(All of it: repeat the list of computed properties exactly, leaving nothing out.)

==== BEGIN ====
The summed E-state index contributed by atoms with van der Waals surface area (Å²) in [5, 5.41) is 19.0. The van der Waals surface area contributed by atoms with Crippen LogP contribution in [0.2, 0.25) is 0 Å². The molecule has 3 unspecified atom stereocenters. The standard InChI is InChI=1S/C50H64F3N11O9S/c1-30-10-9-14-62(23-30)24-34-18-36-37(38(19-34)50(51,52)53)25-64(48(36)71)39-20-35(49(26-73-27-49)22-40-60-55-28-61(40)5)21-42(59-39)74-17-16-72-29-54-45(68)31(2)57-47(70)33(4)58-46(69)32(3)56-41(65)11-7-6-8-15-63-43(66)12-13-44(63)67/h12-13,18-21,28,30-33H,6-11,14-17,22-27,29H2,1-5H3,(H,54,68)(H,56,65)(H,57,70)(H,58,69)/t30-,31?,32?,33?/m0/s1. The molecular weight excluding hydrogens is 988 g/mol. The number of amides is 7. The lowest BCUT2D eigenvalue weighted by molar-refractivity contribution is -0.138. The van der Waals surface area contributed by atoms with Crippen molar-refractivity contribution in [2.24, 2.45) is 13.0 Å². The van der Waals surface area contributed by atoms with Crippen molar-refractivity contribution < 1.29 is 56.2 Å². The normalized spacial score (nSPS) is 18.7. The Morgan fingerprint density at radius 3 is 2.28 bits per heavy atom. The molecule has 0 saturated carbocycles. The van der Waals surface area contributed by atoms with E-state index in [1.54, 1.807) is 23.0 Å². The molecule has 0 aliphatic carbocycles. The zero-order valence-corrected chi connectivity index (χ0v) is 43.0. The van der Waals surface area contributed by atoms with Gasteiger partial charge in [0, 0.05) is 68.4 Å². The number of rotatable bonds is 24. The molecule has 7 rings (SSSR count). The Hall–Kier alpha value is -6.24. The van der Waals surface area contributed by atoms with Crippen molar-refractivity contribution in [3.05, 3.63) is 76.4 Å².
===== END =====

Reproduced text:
The summed E-state index contributed by atoms with van der Waals surface area (Å²) in [5, 5.41) is 19.0. The van der Waals surface area contributed by atoms with Crippen LogP contribution in [0.2, 0.25) is 0 Å². The molecule has 3 unspecified atom stereocenters. The standard InChI is InChI=1S/C50H64F3N11O9S/c1-30-10-9-14-62(23-30)24-34-18-36-37(38(19-34)50(51,52)53)25-64(48(36)71)39-20-35(49(26-73-27-49)22-40-60-55-28-61(40)5)21-42(59-39)74-17-16-72-29-54-45(68)31(2)57-47(70)33(4)58-46(69)32(3)56-41(65)11-7-6-8-15-63-43(66)12-13-44(63)67/h12-13,18-21,28,30-33H,6-11,14-17,22-27,29H2,1-5H3,(H,54,68)(H,56,65)(H,57,70)(H,58,69)/t30-,31?,32?,33?/m0/s1. The molecular weight excluding hydrogens is 988 g/mol. The number of amides is 7. The lowest BCUT2D eigenvalue weighted by molar-refractivity contribution is -0.138. The van der Waals surface area contributed by atoms with Crippen molar-refractivity contribution in [2.24, 2.45) is 13.0 Å². The van der Waals surface area contributed by atoms with Crippen molar-refractivity contribution < 1.29 is 56.2 Å². The normalized spacial score (nSPS) is 18.7. The Morgan fingerprint density at radius 3 is 2.28 bits per heavy atom. The molecule has 0 saturated carbocycles. The van der Waals surface area contributed by atoms with E-state index in [1.54, 1.807) is 23.0 Å². The molecule has 0 aliphatic carbocycles. The zero-order valence-corrected chi connectivity index (χ0v) is 43.0. The van der Waals surface area contributed by atoms with Gasteiger partial charge in [0, 0.05) is 68.4 Å². The number of rotatable bonds is 24. The molecule has 7 rings (SSSR count). The Hall–Kier alpha value is -6.24. The van der Waals surface area contributed by atoms with Crippen molar-refractivity contribution in [3.05, 3.63) is 76.4 Å².